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Scott Couvillon 4:41

Yeah, no, I think I think it’s a it’s Miss. I mean, look, the conversation about purpose is not a new one. This has been in organizations and rasa surges conscious capitalism, where he’s talking about, you know, what the defining trait of some of the highest performing nonprofit companies what they have in common. I mean, this has been talked about for a long time. But I do think that there has been a just a misconstruing that that purposeful is altruistic. And that’s not necessarily the case. You know? Absolutely companies that are altruistic and I would say that TOMS Shoes has an altruistic bent to it. And if you buy a pair of shoes, someone else is going to get one. And that is definitely a part of their culture, but but a non altruistic purpose. You take Amazon, you know, they’re not, they’re not giving anything to anybody in Africa, as far as I know, but, but their promise is not necessarily, you know, it is practical in nature, but the promise is convenience. And if that is what we believe that our relationship with them is predicated upon, as long as it is convenient, they are satisfying that promise, you know, if they were saying they were convenient, and they were inconvenient, you know, because their culture didn’t wasn’t united and convenience, that the product or customer experience had nothing in it was not convenient, then advertising, we’d be making a promise that the company wasn’t trying to keep but and really that’s the that’s the that’s the bit, you know, if if a bank were honest, and said, you know, we are in the business of making max profit for our shareholders, well, then, when we experienced, you know, loan terms from that bank, we wouldn’t be shocked, because we know who it is it ultimately, they serve. Now, banks aren’t that honest, when they are serving a principle like that. And usually, marketers are more dishonest than honest, making a promise to consumers, it just isn’t true. In practice, because the experience doesn’t live up to what the advertising promise was. And the culture isn’t united in that purpose. So but yeah, purpose doesn’t need to be nice, doesn’t need to be altruistic, it just needs to be emotional, it needs to be clear, and then it needs to be alive. And then the organization, it’s easy to talk to it Mads, it’s a little harder to live it. But when you do, and these are what the most, some of the most functional, highest net sustained profit companies in the world have in common. They’re united in a belief. The culture is bathed in it, everybody buys into it, they’re happy to be there. turnover is low executive retention is high supply chain isn’t measurable, everything. These are easier companies to run. That’s the same culture that’s responsible for a customer experience, that customer experience is going to be an extension of that belief, advertising just becomes an invitation to participate in that culture through the experience of you know, typically predicated on a purchase, but not exclusive to it. You know, an iPhone is a phone, just like galaxy is a phone, but we have a deeper connection between iPhone buyers and Apple than there are in between galaxy owners. And Samsung, nothing bad about Samsung, but it’s part of the reason why iPhone can fetch twice as much.

Jeremy Weisz 8:05

I love to walk through I love my Samsung, by the way, but probably not as passionate about it as the iPhone users and people trying to convert me over Why don’t you have an iPhone? But um, I’d love to understand more about your work to Scott through Credit Human. And what did you do there?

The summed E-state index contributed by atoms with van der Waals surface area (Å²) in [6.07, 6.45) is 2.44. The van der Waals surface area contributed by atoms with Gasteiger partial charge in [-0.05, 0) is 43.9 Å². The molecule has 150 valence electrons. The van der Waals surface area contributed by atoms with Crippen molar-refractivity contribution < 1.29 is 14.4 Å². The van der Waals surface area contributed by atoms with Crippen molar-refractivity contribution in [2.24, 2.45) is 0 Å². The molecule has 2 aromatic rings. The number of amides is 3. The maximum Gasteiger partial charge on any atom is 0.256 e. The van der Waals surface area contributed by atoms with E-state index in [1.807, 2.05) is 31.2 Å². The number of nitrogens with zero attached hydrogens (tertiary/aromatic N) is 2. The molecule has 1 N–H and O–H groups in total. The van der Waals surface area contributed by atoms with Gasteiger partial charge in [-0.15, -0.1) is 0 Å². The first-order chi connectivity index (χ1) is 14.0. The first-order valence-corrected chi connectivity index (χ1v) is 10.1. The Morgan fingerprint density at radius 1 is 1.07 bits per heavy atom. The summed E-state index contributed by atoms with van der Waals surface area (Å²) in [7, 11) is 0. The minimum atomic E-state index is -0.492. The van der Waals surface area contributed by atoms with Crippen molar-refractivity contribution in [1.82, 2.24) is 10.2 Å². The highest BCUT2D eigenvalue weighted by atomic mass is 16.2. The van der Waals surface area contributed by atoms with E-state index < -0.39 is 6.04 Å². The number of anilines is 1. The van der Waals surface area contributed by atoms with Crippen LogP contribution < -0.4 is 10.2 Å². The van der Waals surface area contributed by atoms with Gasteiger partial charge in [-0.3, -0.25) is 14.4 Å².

Scott Couvillon 8:25

Yep, well, credit humans are an awesome story. I mean, that is a it’s a financial institution in San Antonio, Texas. You know, they have been they have great plans, but it was an organization that was in, you know, by all accounts, great shape, or they had, you know, a lot of money under management, they had an aging membership, it’s a credit union. So it’s, it’s a member organization, they’re technically nonprofit. So, they serve their members more than than shareholder shareholders. But there was this CEO came in by the name of Steve Hennigan, you know, great guy, not I need to leave a great legacy but just naturally a legacy lever and and really came in with a with a, an amazing business acumen but also an emotional premise that he was going to remake this organization from the inside out now, rather than just being selfless and services members which conceivably every credit union should be they were very discreet and very specific and we we were fortunate enough to kind of be along for the ride from from the inception from when he came on and the definition of that purpose you know, deciding to be something very specific serving you know, the dignity of those members by creating financial slack and members that was how they were going to do it. It the conversations about products and services that this is efficient was gonna offer was almost tertiary, you know, the, the, what they were going to mean, in the life of the members was of utmost importance. Now, the The organization really bought into that. And then when they started thinking about what are the products of the things that we’re going to build, you know, because they don’t exist, and we need them to, if we’re going to really live this purpose, what are the things that we’re doing, that are contrary to what we’ve articulated is this belief, and they got rid of those things. So they invented practices, but not from just leadership top down, but by empowering and enabling, you know, individuals all the way through the culture from top to bottom to just understand what the purpose is believe in why you’re here and be excited about being here and, and how would that affect your day to day. So while they ultimately changed their name, from San Antonio credit union, to credit human, that moniker is shorthand for a real true emotional, honest alignment inside of that organization, it’s not just a clever play on words. So they were really able to bring that from the from the inside out. And, and it shows, you know, the, the, the satisfaction of members and satisfaction of employees, everybody’s buying into something, they’re not just, you know, buying second savings and checking accounts and auto loans, the kinds of things that you would expect to find from from any fiduciary,